On May 4, 2021, the Tax Court issued a Memorandum Opinion in the case of Chancellor v. Commissioner (T.C. Memo. 2021-50). The primary issue presented in Chancellor v. Commissioner was whether the IRS erred in disallowing deductions the petitioner claimed for certain business expenses, charitable contributions, and state and local tax.
Brief Background to Chancellor v. Commissioner
Ms. Viola Chancellor, of Nevada, is a notary and a paralegal. In 2015, she received $400 from her duties as such. She reported a whopping $252 in tax due, determined on the basis of a $40,000 pension, itemized deductions of $14,000, and a business loss of $19,000. These latter two categories caused a bit of a disagreement between the petitioner and the IRS.
The petitioner claimed deductions for, inter alia, charitable contributions of $6,000 in cash contributions and $500 in noncash contributions, as well as a state and local tax deduction of $4,500.
The “Business” Losses
The petitioner reported business income of $400 and expenses of $19,250. In particular she reported the following expenses: advertising ($80), car and truck ($12,600), insurance ($1,030), legal and professional services ($700), supplies ($120), deductible meals and entertainment ($1,480), utilities ($920), and other ($2,320).
The Disallowance and Deficiency
The IRS, setting a deep purple bruise atop her gentle ego, disallowed the petitioner’s deductions for charitable contributions and state and local tax. The IRS further had the nerve to disallow all of the petitioner’s claimed business expense deductions, on the ground that the petitioner had not, technically, “established” that the expenses were ordinary and necessary to her business or, for that matter, that such expenses were even, actually paid during the taxable year. The IRS subsequently sent Ms. Viola Chancellor a timely notice of deficiency for her 2015 tax year.
Though she did not want to ruffle any administrative feathers, or raise a veritable kerfuffle, Ms. Viola Chancellor politely petitioned the Tax Court to redetermine her deficiency.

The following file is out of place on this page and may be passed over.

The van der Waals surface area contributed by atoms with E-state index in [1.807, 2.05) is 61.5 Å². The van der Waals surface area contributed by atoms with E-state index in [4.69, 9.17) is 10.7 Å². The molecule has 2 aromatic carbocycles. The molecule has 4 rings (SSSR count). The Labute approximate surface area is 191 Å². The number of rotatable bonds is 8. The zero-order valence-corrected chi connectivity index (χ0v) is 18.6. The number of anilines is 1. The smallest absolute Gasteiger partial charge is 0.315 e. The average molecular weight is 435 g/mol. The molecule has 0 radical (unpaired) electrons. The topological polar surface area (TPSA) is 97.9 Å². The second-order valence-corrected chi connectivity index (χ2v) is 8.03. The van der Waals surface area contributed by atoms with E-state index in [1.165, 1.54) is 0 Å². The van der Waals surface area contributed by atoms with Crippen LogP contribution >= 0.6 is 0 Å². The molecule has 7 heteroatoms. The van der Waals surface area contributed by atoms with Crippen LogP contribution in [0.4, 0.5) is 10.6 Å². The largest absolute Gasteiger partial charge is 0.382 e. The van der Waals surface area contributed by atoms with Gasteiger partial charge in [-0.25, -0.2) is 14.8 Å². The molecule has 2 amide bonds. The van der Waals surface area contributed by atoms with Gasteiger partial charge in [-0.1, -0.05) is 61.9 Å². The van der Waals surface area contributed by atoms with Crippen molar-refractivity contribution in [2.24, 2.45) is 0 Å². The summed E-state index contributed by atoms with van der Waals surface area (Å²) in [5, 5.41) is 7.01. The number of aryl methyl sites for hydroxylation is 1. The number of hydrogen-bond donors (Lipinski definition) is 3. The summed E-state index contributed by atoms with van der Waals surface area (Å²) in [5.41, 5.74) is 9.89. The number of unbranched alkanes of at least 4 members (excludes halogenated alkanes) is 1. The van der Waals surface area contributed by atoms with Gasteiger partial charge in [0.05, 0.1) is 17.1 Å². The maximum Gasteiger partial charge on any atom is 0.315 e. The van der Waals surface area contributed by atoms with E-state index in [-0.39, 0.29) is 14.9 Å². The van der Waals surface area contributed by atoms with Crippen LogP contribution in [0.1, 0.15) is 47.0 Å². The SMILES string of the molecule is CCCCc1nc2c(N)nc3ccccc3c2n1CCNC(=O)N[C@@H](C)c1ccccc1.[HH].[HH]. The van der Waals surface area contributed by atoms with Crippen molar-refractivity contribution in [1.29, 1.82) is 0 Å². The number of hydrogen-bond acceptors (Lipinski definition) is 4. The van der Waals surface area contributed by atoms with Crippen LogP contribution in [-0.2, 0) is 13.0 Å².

The Recordkeeping Requirement
When deductions are in dispute, the taxpayer must satisfy the specific requirements for any deduction claimed. See INDOPCO, Inc. v. Commissioner, 503 U.S. 79, 84 (1992). Likewise, a taxpayer is required to maintain records sufficient to substantiate items underlying her claimed deductions. See IRC § 6001; Treas. Reg. § 1.6001-1(a); see also Treas. Reg. § 1.6001-1(e) (observing that a taxpayer is obligated to maintain such books or records for “so long as the contents thereof may become material in the administration of any internal revenue law”). The failure to keep and present accurate records weighs heavily against the taxpayer’s burden of proof. See Rogers v. Commissioner, T.C. Memo. 2014-141, *17.
If a taxpayer’s records are lost or destroyed through circumstances beyond her control, she may substantiate expenses through reasonable reconstruction. See Boyd v. Commissioner, 122 T.C. 305, 320 (2004); Treas. Reg. § 1.274-5T(c)(5). Although the inability to produce a record which is unintentionally lost, whether by the taxpayer or by a third party, “alters the type of evidence which may be offered to establish a fact,” it does not ultimately affect the burden of proving said fact. Malinowski v. Commissioner, 71 T.C. 1120, 1125 (1979); see also Tax Court Rule 143. If a reconstruction is necessary, it is crucial that the secondary evidence be credible. See, e.g., Boyd, 122 T.C. at 320. If no other documentation is available, the Tax Court may (read: it doesn’t have to if it doesn’t want to) accept credible testimony of a taxpayer to substantiate an expense. Id.
Substantiation of Charitable Contributions
IRC § 170(a)(1) allows as a deduction any contribution made within the taxable year to an organization described in IRC § 170(c), i.e., a charitable donee. Such deductions are allowable if and only if the taxpayer satisfies statutory and regulatory substantiation requirements. See IRC § 170(a)(1); Treas. Reg. § 1.170A-13; see also Ayissi-Etoh v. Commissioner, T.C. Memo. 2018-107, *11.
The nature of the required substantiation depends on the type and size of the contribution. For contributions of cash, check, or other monetary gift, a donor must maintain a bank record or a written communication from the donee showing the name of the donee organization, the date of the contribution, and the amount of the contribution (e.g., a canceled check or receipt from the donee charitable organization). IRC § 170(f)(17). Otherwise, a donor must maintain reliable written records showing the name of the donee, the date of the contribution, and the amount of the contribution. Treas. Reg. § 1.170A-13(a); see also Hershberger v. Commissioner, T.C. Memo. 2014-63, *9.
The petitioner claimed a charitable contribution deduction of $6,000 in cash contributions and $500 in expenditures incident to volunteer work for her church. For an allowable deduction in either regard, she must have maintained reliable records indicating the donee organization as well as the value and date of the contribution. See IRC § 170(f)(17); Van Dusen v. Commissioner, 136 T.C. 515, 531 (2011). Treas. Reg. § 1.170A-13(a) supplies the substantiation rules for expenditures incident to charitable work.
The petitioner failed to substantiate either.
Given the failure to substantiate either the cash contributions or the volunteer expenditures as required by IRC § 170(f)(17) and Treas. Reg. § 1.170A-13(a), the Tax Court found that the petitioner was not entitled to the charitable contribution deduction claimed on her 2015 tax return.